Riley: Heat need to retool, not rebuild
Jun. 19, 2014
MIAMI (AP) — Pat Riley walked into the room to begin his end-of-season availability annoyed, and armed with history.
There have been franchises that have enjoyed prolonged runs of greatness during his 45 years as a player, coach and executive in the NBA — the Lakers, Celtics, Bulls, Spurs and his Miami Heat among them — and Thursday Riley pointed out each shares a trait.
They all lost sometime.
"I think everybody," the Heat president said moments after smacking the table to begin the news conference, "needs to get a grip."
With that, Riley was off and running on a message-sending session that lasted nearly an hour. No players were there, but they surely heard his themes: He saw his team's mental fatigue during the year, but doesn't accept it; he isn't willing to let Miami fall from the ranks of the NBA elite, and the organization will do what it can to keep LeBron James, Chris Bosh and Dwyane Wade together.
"We have a tremendous opportunity here for long-term success," Riley said. "Don't think we're not going to get beat again, so just get a grip, everybody. That's my message. It's my message to the players, also."
It was one of his many messages.
Riley, who gets a reported $75,000 when hired to deliver motivational speeches, worked in anecdotes on everything from sipping Johnnie Walker Blue to playing James Ingram records to how even at 69 years old he still finds himself dreaming big.
He was speaking with reporters, but clearly talking to players through the cameras.
"You've got to stay together, if you've got the guts," Riley said. "You don't find the first door and run out of it if you have an opportunity. This is four years now into this era, this team. Four finals — it's only been done three other times before — and two championships. From day one to the end, it was like a Broadway show. It sort of ran out of steam. And we need to retool. We don't need to rebuild."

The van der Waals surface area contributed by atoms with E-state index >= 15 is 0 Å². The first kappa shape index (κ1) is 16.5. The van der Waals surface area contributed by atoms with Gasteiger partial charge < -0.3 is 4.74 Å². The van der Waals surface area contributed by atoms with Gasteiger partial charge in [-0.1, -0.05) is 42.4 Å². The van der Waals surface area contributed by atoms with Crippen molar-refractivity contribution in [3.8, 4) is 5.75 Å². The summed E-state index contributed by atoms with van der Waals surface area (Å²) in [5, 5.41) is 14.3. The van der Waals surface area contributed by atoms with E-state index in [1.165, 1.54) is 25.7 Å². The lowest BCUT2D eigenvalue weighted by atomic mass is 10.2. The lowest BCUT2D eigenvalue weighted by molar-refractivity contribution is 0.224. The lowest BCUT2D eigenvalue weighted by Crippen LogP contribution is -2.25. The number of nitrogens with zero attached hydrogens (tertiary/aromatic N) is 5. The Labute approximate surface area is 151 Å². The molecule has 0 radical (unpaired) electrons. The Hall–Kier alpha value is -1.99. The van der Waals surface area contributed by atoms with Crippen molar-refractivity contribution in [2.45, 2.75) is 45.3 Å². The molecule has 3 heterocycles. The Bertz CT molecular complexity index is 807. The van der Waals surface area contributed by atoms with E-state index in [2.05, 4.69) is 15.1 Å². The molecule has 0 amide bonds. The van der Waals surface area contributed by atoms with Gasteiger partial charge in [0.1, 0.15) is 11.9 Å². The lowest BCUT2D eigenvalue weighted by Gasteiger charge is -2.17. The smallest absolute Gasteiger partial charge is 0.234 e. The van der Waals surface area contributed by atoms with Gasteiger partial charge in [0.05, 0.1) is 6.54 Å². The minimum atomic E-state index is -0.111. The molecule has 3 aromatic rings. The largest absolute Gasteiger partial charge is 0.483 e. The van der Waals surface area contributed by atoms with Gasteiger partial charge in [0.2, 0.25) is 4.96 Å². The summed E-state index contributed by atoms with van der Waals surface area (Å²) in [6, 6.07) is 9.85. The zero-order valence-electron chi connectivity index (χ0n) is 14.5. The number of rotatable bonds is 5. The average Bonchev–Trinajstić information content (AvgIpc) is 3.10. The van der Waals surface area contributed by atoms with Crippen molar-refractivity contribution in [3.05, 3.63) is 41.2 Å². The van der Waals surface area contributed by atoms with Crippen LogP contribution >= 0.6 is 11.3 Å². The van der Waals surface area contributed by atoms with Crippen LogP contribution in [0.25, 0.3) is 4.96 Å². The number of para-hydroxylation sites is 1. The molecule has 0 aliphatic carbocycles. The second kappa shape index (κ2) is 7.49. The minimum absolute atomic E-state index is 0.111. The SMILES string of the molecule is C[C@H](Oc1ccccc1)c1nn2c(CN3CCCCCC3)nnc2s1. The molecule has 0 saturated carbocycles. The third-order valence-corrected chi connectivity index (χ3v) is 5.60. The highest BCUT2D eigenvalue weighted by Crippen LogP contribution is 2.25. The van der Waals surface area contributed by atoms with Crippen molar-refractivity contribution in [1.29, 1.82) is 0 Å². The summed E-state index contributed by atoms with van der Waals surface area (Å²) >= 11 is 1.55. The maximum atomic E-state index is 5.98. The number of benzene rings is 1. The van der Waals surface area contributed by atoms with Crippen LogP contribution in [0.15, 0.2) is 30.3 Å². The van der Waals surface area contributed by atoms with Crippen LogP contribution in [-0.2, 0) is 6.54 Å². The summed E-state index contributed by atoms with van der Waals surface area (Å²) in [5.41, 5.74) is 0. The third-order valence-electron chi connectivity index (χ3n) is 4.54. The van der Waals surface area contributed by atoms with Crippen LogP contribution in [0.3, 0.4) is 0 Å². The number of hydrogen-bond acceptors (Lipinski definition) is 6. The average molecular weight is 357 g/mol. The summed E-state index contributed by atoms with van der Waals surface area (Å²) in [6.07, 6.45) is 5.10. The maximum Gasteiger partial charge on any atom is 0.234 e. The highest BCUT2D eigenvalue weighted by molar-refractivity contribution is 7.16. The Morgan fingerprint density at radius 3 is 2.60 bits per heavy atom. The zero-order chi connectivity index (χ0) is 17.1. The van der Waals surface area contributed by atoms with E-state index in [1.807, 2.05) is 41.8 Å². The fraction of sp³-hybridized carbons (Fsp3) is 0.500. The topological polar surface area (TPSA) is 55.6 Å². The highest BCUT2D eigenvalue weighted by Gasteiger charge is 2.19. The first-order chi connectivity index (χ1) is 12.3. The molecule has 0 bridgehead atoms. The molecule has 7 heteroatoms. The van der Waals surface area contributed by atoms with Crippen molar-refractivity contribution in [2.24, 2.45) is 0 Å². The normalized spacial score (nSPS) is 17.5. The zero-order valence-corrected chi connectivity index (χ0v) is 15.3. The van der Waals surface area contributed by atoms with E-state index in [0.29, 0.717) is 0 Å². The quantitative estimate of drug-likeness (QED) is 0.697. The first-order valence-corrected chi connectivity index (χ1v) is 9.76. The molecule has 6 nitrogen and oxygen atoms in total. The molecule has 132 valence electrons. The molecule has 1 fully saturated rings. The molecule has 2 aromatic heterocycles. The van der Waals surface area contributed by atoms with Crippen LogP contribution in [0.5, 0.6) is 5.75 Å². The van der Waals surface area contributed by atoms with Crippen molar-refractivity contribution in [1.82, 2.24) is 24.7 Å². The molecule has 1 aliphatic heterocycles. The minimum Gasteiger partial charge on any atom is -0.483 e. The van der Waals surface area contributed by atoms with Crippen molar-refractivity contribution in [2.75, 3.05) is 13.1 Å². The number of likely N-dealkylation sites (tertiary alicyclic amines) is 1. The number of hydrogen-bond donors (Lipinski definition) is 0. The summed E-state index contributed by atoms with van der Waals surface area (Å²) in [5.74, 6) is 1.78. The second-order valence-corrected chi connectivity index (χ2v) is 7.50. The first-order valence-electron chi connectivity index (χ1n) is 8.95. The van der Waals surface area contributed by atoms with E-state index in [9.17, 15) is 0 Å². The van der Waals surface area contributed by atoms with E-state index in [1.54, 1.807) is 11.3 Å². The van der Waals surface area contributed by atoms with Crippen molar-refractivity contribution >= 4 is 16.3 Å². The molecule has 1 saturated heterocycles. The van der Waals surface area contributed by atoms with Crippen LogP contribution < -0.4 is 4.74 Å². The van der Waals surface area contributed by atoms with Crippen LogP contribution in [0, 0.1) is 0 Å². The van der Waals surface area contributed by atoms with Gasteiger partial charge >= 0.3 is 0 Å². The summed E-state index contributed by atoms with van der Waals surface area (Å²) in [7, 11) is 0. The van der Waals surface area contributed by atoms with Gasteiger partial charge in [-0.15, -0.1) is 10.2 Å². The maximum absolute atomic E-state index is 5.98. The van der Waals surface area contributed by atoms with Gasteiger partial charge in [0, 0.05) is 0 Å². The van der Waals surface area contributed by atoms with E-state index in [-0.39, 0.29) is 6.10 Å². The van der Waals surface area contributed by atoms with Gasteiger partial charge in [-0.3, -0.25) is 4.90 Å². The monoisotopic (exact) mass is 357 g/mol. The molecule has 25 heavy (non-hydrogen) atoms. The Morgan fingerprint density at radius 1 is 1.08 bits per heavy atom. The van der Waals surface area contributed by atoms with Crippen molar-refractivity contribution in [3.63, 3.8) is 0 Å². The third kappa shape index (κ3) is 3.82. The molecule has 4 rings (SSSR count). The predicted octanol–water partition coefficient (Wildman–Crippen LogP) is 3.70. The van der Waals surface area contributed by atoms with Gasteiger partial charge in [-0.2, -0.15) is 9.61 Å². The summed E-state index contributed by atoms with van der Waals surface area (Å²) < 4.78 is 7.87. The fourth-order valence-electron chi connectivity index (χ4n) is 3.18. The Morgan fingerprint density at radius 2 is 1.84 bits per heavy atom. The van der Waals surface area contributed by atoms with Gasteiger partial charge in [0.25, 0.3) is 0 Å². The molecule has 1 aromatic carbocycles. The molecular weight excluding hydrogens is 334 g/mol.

How to retool is the question, but the answer isn't up to Riley yet.
James, Bosh and Wade all need to decide if they're going to opt out of their contracts, a choice that was probably going to be complicated even if the Heat hadn't lost the NBA Finals to San Antonio, ending Miami's two-year reign as league champions. From those decisions, Heat free-agents-to-be — Ray Allen, Mario Chalmers, Chris Andersen and others — may start charting their futures. Players from other teams will listen as well.
Then Riley and the Heat spring into action on July 1, just as they did four years ago when they netted James, Bosh and Wade. Other than Norris Cole, no Heat player currently is locked into a fully guaranteed deal for next season. But Riley doesn't feel the Heat need to recruit current players again.
"We're prepared," Riley said. "We've got the main-themed book all written up and it's dependent on whatever the scenario we're presented with on July 1. We've got a lot of room for flexibility. There's a tremendous amount of flexibility depending on what happens. So we're ready."
He offered plenty of perspective on Thursday, about how he still feels like he choked away what should have been a title for the Lakers team he coached in 1984, but how they roared back with three titles in the next four seasons. He even referenced how San Antonio got much better this season after seeing a title in 2013 get taken away by Miami in dramatic fashion.
"What happened last year with San Antonio? Did they run? They faced it," Riley said. "They faced it and they came back, and we saw the result. We'll find out what we're made of here. It's not about options. It's not about free agency. It's not about anything. It's about what we have built over four years here."
Among Riley's more impassioned defenses was the one of Wade, who was widely criticized for both missing 28 games in the regular season — mainly part of a maintenance program laid out by the team — and for struggling in Games 4 and 5 of the NBA Finals.
"For the last 10 years, this has been a Dwyane Wade-driven thing," Riley said. "Now does he have to reinvent himself a little bit? Absolutely."
Riley can only hope that reinvention is in Miami, and that James and Bosh are there as well.
"I'm an Irish guy who believes in big dreams," Riley said. "I'm optimistic. Until that's proven different, I just have a level of optimism that there isn't a better place for players to be than Miami."